Jenice Armstrong: A new look: PajamaJeans

New office wardrobe?
New office wardrobe?
Posted: February 23, 2011

WE ARE our fear of frump.

Blame aging baby-boomers, our expanded waistlines and the recession-inspired instinct to nest, but fashion continues to take a back seat to comfort, which is why PajamaJeans are hot.

A cross between denim pants and night clothes, these new-fangled lounge pants look like blue jeans but feel like cozy flannels, hence the tagline: "Pajamas you live in. Jeans you sleep in."

PajamaJeans are sold via the Internet and TV infomercials that are so out there, they leave you wondering whether this is a real product or someone's idea of a practical joke.

Still, I was intrigued enough to try a pair last week and was surprised at how good they felt and fit. Made of DormiSoft, a cotton-Spandex blend, these pull-on stretch pants look like the real McCoy even if they do have a fake fly and only a 31-inch inseam. Depending on how conservative your office is, you probably could wear them to work. And at the end of a long, hard day, you wouldn't even have to change. Just crawl between the covers and go to sleep. They feel that good.

But my question is, would you?

I mean, really.

Not to sound snotty, but do adults really need to be that cozy at all times of the day and night? Are we grownups or oversized babies walking around in need of constant comfort? Sometimes, I'm not sure. Besides PajamaJeans, people are buzzing about Jumpin Jammerz, a line of footie-style pajamas for adults. If I saw a man wearing a pair of those the way actor Ryan Gosling did on the Ellen Degeneres show last month, I'd cross the street. Next, they'll be bringing back baby bottles for grownups. Scratch that, that fad already came and went.

"We love to be as comfortable as possible. Every year we get more and more casual," pointed out Marshall Cohen, an analyst with NPD. "We love to be able to be comfortable. We love to be able to buy clothes that fit us on a good day or on a bad day.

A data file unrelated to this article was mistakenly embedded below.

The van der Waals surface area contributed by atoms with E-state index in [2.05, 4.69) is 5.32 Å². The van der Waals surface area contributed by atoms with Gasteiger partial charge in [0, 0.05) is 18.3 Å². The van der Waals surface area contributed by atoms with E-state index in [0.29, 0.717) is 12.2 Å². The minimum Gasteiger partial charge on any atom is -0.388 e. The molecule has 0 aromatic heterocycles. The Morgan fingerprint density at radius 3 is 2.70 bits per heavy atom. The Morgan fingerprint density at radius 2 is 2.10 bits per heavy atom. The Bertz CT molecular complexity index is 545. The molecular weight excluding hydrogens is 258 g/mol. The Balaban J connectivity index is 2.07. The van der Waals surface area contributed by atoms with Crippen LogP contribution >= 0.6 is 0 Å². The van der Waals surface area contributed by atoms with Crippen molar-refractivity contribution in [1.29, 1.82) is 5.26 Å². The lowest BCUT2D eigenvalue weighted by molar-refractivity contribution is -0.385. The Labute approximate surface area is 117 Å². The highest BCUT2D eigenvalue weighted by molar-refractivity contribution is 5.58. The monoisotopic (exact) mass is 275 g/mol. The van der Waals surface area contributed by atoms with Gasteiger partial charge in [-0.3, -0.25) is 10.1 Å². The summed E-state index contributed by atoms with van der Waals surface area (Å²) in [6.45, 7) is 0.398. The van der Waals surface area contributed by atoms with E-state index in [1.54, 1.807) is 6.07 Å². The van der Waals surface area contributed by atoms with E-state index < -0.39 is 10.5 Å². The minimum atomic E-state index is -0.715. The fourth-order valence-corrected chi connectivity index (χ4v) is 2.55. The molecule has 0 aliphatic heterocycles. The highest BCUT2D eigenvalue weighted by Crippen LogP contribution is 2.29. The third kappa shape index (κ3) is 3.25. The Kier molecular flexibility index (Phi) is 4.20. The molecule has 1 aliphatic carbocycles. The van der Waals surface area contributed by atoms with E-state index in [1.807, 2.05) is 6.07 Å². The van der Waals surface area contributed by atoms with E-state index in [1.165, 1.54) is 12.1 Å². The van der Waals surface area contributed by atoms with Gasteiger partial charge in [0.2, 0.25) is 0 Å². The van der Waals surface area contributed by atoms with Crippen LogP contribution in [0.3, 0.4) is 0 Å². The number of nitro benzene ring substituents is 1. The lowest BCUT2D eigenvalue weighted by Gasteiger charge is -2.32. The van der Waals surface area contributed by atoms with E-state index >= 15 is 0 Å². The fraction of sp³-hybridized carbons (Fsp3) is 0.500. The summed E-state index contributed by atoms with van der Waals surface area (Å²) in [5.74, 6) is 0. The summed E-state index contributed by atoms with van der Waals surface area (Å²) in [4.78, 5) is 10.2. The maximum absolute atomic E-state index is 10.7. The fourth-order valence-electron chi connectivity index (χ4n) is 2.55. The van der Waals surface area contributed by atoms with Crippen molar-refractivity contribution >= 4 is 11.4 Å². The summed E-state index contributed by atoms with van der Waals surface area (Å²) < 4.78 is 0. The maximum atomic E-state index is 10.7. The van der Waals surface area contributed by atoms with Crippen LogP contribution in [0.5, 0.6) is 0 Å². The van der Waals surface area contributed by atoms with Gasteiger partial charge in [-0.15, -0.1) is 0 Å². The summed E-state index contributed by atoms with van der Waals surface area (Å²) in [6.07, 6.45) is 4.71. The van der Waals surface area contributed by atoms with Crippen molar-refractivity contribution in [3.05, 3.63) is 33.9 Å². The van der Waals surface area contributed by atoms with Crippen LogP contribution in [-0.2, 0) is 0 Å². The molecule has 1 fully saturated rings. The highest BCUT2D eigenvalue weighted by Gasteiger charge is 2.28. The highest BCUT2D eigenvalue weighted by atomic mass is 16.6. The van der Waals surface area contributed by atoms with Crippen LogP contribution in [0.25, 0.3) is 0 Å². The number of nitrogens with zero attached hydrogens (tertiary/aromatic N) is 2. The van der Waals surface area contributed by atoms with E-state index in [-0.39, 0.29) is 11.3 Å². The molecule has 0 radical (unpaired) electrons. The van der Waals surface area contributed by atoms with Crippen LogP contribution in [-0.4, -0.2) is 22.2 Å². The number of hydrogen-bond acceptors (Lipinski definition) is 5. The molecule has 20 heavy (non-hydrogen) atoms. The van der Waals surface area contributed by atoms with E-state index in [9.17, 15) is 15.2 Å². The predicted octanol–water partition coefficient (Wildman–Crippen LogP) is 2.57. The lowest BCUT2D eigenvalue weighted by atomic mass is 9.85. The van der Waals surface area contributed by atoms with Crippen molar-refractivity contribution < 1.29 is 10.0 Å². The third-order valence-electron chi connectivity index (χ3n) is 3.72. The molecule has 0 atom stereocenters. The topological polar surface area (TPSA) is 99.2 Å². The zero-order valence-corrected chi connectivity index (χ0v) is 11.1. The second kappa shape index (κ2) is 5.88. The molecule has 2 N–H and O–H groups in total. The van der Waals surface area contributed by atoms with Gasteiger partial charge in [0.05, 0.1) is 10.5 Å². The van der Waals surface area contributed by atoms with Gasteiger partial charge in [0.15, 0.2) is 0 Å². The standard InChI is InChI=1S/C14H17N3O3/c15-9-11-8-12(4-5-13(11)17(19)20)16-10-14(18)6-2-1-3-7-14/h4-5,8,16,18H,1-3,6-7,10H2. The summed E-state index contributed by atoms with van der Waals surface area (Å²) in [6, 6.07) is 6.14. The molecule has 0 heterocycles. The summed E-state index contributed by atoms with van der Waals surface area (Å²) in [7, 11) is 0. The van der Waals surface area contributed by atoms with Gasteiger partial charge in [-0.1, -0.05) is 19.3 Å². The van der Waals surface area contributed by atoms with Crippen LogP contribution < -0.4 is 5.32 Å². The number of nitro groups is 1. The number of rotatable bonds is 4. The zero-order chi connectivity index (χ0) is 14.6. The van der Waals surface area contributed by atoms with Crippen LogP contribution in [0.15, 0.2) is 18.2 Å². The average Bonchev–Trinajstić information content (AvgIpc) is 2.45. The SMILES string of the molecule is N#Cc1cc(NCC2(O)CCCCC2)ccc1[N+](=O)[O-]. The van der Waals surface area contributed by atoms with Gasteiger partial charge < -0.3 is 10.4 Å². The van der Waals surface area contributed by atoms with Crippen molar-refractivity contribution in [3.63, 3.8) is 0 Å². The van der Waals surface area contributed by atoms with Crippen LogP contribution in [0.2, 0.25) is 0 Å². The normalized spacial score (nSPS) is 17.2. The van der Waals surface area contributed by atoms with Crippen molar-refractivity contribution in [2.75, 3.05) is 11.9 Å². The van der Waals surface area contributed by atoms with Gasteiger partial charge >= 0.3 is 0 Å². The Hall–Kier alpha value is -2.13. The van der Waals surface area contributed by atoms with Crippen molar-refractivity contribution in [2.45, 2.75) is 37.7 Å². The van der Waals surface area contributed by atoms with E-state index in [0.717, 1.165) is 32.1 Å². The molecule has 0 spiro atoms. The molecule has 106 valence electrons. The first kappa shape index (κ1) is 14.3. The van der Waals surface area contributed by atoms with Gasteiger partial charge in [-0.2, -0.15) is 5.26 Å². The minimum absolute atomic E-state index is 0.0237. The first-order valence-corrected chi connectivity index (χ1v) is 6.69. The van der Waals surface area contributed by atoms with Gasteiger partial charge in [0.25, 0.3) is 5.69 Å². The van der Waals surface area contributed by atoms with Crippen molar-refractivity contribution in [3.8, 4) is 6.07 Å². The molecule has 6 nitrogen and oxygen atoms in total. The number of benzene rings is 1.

"We threw structure out of the window a decade ago," he said, referring to the rise of business casual. "It's all about being casual and comfortable."

Besides, stiff, ill-fitting clothing is so last century.

"I hate jeans, to be honest," said Jessica Boyington, a model and former Daily News Sexy Single who makes an appearance in the PajamaJeans infomercial. "They make me feel fat. If I could, I'd wear sweats every day of my life. You want stretchy stuff."

She's right about that.

Boyington has a great shape but not everyone is built for the booty-hugging jeans you find on sale at most mall stores. Take me, for instance. I'm nowhere near fat, but I have struggled to get into certain brands. Even if

you're overweight, no one should have to lie flat on a bed just to zip their jeans - nor should their price equal the equivalent of a car payment. At $39.95, PajamaJeans are a whole lot cheaper than designer jeans and the makers even throw in a free gray T-shirt.

OK, I'm snickering again.

PajamaJeans are 2011's version of the Snuggie. I'm intrigued at how quickly this product has caught on since its introduction a year ago.

"Everybody's looking for the next big thing," Rick Cesari, the mastermind behind the marketing of the George Foreman Grill, OxiClean, and the Sonicare toothbrush, told me yesterday. "It's new. It's different and it strikes a chord with the viewer. Obviously, there's an unfulfilled need out there."

Speaking of unfulfilled need, the PajamaJeans folks plan to start selling their product for men.

Want a pair of PajamaJeans? I have three pairs to give away to Daily News readers selected at random. If you're interested, e-mail me with your size and your mailing address.

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